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Rock Your Quarantine The Army Way

Rock Your Quarantine The Army Way

Honestly, it was only COVID 19 that brought ‘quarantine’ in my vocabulary. out of simple curiosity I approached my favourite friend Google aunty and I discovered that it is ‘a state, period, or place of isolation….

“Have I quarantined all my life?” I asked myself.

In the 60 years beginning 1961 when I joined Sainik School at the age of 10, till now when I am 69 years young, I find I have been quarantined all the way with isolation’ and limited resources, opportunities and constrained freedom most of the time.

In school, we lived in a campus bounded by a 6-feet wall. The watchmen at the gate looked like prison guards. We followed a strict routine. We ate whatever was served with no choice. There were no in-between meals. Our pocket money hardly sufficed for anything other than a rare samosa once in a while from the tuck shop.

Life in the National Defence Academy (NDA) and Indian Military Academy (IMA) was certainly better. A sense of achievement reinforced with a feeling of progress gave us more tolerance to isolation, lack of facilities and limited ‘liberties’ (a name given to a Sunday out-pass, granted as a reward once in a while.)

34 years in the Indian Army helped me savour a variety of flavours of ‘quarantine.’ My first posting took me to YakhLa (near the well-known NathuLa) pass. Gaping endlessly at the snow-clad mountain peaks was all one could do for entertainment. We lived on a ‘picket’ with the soldiers. Ate the food from their langar (cook-house). We occasionally came down to the officers’ mess to exercise our taste-buds. There was no electricity. We managed with a lantern. We did ‘enjoy’ the bright light of the ‘petromax’ in the officers’ mess.

Poonch, in Jammu & Kashmir, was a different flavour of quarantine. I was the only officer in the unit. There is a certain formality in the socialization among ranks in the army culture. I utilized my time in visiting pickets to check if jawans were getting their entitlement and the quality of rations. I could occasionally socialize with one or two junior officers on the picket. We could share a beer with them sometimes. Such were our luxuries!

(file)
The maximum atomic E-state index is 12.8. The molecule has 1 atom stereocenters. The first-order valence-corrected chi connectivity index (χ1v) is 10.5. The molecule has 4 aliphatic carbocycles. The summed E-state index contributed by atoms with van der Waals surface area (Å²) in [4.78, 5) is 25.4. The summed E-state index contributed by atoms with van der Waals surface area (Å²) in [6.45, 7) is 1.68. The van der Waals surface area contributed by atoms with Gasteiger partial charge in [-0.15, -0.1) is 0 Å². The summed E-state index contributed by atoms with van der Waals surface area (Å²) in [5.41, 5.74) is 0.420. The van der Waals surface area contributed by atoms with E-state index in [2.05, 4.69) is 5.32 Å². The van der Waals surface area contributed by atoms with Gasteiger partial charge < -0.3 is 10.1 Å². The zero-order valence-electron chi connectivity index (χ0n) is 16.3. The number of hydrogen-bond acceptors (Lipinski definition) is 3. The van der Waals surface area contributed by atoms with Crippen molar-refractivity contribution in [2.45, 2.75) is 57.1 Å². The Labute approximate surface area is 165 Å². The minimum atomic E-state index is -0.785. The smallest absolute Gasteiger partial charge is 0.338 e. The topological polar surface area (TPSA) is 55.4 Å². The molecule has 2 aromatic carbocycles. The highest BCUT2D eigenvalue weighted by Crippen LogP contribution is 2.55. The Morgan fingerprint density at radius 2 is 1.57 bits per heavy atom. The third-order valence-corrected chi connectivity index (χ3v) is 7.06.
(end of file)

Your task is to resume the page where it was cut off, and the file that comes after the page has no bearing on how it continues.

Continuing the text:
The experience of deserts was altogether a different ‘cup of sand.’ It left an indelible mark on me. It was January 1984. I had just passed out from Defence Services Staff College, a feather that every officer likes to have on his cap. I was posted as the logistic officer, popularly called DQ. The brigade was on a desert exercise for 90 days. I joined them in Phalsund, a small village having a population of about 250, located 150 km or so from Jodhpur. I was put up in a nice, cosy tent, called a 180 pounder. The tents were distanced (not social distancing, for sure) not to give away our position to the enemy. We lived on a bucket of water a day. Experience soon taught us to use half the bucket, avoiding dipping the mug more than halfway into the water to avoid disturbing the fine sedimented sand at the bottom. We had limited rations (part of the exercise) and no in-between meals. One ingredient we learned to expect in everything we ate was ‘sand.’ It found its way everywhere no matter what we did. Gradually, it became a part of our taste-culture. When we came back to our base in Bhuj, a small unknown town (more unknown before the earthquake of Jan 2001), it felt like heaven. My childlike excitement at the sight of a tap with running water made my wife laugh. Having a shower after 3 months was both exciting and luxurious. Electricity and gadgets like fridge or fans (we didn’t have air-conditioners back then) after three months under the sun and petromax, surely was luxury.

Besides Bhuj, I also enjoyed ‘peace stations’ like Dinjan, Ramgarh, Dinapore, and Faizabad that are just a name to most people but are an integral part of our beloved motherland. I have no complaint. The Army also posted me to Jalandhar, Bangalore, Jodhpur, Bareilly and Delhi.

Today, in this lockdown I hear people cribbing and complaining. They say they can’t pass time. They are bored. Thanks to our military training we never get bored. I realize that people in metros have taken malls and clubs for granted. Now you are compensated with family time, self-development opportunities, catching up on all you wanted to do and could not find time for. I have been at it with a vengeance.  Believe me, the last 10 days have been the busiest days of my life. I have so much to do.

Did we ever breathe such clean air in Delhi, Mumbai, Bangalore in the last 20 years? I can hear birds chirping outside my house which I was deprived of in the last 15 years in Mumbai. Dolphins found on the coast of Mumbai, Neelgai in a mall in NOIDA and deers sitting on a road in Delhi are signs of nature reminding us of their entitled space.

We have a lot to learn from COVID19. Mother Nature is asking us to slow down, declutter and stop taking our comforts, our privileges and the people in our life for granted. We are being asked to respect and be grateful for what we have. In the Army, they say ‘Leave is a privilege, Not a birthright.’ Let us take the spirit of this quote to our hearts and understand that malls, clubs, Uber, and Metro rail are all privileges, not a birthright. Have gratitude for the electricity that gives you most of the comforts of your gadgets, fans and air conditioners and even the Internet. Even your lifeline, your mobile phone, depends on electricity. Let us focus on all we continue to have and enjoy and not on what we don’t.

This wisdom is at the very heart of the art of living.

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